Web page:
UpWind will market Romo's iSpin wind measuring system that sits in front of a rotor to its US, Canada and Mexico customers.
Romo's iSpin is fitted on the nose of the rotor, and uses ultrasonic technology to measure wind speeds where it hits the turbine rotor.
The data collected allows project operators to ensure turbines are correctly aligned to get the best possible energy yield.
"Our experience shows that operators can increase the yield of their wind farm by two percent on average by correcting previously undiscovered yaw misalignments," said Jan Nikolaisen, co-CEO of Romo Wind.
Wind sensors are usually mounted in the turbine's nacelle, where their measurements are used to control start-up and shut-down, yawing, and, to some extent, optimisation of the rotor-blade pitch angle. Their measurements are also used to evaluate power curves and turbine performance.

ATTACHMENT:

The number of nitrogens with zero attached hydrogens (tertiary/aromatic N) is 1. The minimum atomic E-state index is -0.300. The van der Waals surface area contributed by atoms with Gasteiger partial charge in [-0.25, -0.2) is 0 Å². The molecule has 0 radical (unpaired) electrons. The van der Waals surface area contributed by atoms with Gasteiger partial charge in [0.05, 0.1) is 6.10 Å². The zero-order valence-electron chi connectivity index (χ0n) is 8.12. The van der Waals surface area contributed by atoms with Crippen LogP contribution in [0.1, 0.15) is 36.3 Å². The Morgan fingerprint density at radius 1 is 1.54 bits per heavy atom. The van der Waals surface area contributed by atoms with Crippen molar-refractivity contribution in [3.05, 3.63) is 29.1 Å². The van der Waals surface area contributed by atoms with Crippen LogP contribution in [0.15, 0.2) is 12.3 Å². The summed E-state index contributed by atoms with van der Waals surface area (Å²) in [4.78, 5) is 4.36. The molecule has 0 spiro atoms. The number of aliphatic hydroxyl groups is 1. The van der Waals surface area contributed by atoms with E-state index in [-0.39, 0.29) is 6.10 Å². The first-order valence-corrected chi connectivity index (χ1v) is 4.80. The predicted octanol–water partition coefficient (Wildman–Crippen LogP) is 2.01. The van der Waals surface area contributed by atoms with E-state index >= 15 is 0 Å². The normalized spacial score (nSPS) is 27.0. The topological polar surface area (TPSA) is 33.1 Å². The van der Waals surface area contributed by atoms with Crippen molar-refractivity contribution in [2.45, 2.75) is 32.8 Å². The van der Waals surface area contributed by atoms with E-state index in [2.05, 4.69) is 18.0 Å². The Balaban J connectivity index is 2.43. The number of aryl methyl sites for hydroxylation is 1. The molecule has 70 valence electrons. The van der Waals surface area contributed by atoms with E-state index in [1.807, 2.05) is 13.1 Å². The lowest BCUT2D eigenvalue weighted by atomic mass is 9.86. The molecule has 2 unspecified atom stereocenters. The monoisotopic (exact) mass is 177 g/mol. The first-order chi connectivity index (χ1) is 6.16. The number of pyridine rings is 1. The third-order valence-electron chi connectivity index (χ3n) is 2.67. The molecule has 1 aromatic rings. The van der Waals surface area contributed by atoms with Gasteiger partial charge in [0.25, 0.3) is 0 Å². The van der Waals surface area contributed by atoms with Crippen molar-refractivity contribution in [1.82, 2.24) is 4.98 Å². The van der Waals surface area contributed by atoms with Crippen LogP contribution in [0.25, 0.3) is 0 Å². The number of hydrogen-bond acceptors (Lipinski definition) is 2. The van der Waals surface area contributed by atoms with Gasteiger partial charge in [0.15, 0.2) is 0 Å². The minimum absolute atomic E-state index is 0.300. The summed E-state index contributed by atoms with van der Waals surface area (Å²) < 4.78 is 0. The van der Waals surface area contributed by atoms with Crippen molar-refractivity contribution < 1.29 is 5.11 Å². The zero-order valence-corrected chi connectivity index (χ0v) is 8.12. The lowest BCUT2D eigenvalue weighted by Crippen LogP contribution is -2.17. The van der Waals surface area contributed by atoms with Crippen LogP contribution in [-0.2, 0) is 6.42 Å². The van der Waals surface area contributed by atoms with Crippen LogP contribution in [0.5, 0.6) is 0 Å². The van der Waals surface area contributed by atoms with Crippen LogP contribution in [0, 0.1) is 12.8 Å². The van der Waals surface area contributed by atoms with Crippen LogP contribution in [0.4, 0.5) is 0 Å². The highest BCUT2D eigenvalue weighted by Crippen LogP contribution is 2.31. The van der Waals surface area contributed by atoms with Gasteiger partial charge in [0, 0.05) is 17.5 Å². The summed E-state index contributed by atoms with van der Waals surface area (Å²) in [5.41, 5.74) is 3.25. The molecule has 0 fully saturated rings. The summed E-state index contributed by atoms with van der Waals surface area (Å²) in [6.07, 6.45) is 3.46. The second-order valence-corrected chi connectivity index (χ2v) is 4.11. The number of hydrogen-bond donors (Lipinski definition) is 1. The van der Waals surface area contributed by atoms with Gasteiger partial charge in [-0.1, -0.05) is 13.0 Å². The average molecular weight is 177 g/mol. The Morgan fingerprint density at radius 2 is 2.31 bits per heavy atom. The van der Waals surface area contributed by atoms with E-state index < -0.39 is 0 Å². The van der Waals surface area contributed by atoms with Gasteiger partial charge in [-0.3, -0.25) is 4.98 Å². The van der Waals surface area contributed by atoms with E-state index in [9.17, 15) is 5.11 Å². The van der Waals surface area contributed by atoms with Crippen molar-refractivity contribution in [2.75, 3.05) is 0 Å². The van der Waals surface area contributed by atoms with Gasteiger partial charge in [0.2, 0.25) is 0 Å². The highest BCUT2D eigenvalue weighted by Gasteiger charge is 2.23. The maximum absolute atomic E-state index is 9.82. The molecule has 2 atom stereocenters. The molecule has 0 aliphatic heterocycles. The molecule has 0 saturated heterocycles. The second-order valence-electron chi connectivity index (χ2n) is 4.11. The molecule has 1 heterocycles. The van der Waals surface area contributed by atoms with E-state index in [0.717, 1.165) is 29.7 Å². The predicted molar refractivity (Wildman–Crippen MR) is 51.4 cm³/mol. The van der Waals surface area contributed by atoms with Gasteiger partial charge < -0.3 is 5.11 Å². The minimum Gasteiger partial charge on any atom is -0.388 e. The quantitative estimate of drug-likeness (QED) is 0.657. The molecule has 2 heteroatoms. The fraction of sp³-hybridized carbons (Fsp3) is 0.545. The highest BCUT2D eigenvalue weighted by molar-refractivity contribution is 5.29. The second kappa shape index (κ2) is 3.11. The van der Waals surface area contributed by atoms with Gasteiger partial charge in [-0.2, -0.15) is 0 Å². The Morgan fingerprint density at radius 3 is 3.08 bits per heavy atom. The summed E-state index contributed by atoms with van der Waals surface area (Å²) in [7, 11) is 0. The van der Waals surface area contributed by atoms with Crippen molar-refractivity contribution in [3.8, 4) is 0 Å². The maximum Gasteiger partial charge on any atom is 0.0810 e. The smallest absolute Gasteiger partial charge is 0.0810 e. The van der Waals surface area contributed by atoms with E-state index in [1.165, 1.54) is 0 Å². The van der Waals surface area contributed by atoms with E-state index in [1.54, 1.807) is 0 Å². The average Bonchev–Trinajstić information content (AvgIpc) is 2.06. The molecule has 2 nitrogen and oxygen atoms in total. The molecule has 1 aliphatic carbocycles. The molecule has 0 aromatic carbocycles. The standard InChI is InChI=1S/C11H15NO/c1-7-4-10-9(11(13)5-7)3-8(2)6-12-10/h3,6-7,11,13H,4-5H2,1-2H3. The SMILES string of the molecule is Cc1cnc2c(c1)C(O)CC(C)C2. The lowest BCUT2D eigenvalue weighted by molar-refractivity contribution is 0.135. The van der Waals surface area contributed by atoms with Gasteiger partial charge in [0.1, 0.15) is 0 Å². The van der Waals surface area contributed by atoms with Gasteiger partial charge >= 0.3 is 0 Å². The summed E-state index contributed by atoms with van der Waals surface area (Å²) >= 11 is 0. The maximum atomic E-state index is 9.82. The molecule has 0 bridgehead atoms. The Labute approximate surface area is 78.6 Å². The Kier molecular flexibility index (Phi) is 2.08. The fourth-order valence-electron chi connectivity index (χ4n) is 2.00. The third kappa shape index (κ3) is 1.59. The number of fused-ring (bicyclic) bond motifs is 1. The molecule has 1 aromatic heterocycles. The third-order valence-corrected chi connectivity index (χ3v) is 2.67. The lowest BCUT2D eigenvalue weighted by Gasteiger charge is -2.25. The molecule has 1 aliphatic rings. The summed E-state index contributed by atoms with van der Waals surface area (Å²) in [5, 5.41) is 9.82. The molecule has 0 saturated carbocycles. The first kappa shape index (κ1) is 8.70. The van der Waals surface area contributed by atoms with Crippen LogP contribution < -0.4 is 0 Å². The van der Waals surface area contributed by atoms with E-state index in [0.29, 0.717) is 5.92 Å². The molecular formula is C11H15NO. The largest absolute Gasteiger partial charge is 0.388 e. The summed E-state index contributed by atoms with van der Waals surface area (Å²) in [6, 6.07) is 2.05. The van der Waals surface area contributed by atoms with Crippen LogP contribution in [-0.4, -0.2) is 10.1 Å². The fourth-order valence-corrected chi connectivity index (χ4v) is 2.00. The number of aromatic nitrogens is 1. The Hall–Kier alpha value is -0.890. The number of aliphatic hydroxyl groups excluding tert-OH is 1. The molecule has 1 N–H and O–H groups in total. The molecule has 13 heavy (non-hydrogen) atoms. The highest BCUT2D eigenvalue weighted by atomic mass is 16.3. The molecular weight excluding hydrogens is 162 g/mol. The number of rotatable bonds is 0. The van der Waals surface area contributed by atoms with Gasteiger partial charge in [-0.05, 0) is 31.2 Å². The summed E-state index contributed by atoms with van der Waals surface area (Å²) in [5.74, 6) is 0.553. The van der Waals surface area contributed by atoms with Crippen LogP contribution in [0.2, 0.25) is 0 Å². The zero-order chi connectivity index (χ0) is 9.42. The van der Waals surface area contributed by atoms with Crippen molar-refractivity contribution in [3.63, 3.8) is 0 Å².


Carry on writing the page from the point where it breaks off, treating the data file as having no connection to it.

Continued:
But in upwind turbines, the nacelle is behind the rotor, and the rotor's turbulent effect on the wind driving the turbine compromises the accuracy of the sensors' measurements. Sensors in this position also fail to detect the presence of static yaw misalignments.
The iSpin technology developed by Romo Wind aims to fix this problem by measuring the wind with sensors that can be quickly and easily installed in the spinner, where the influences of the wind turbine rotor and spinner geometry on the flow are predictable and can be corrected for.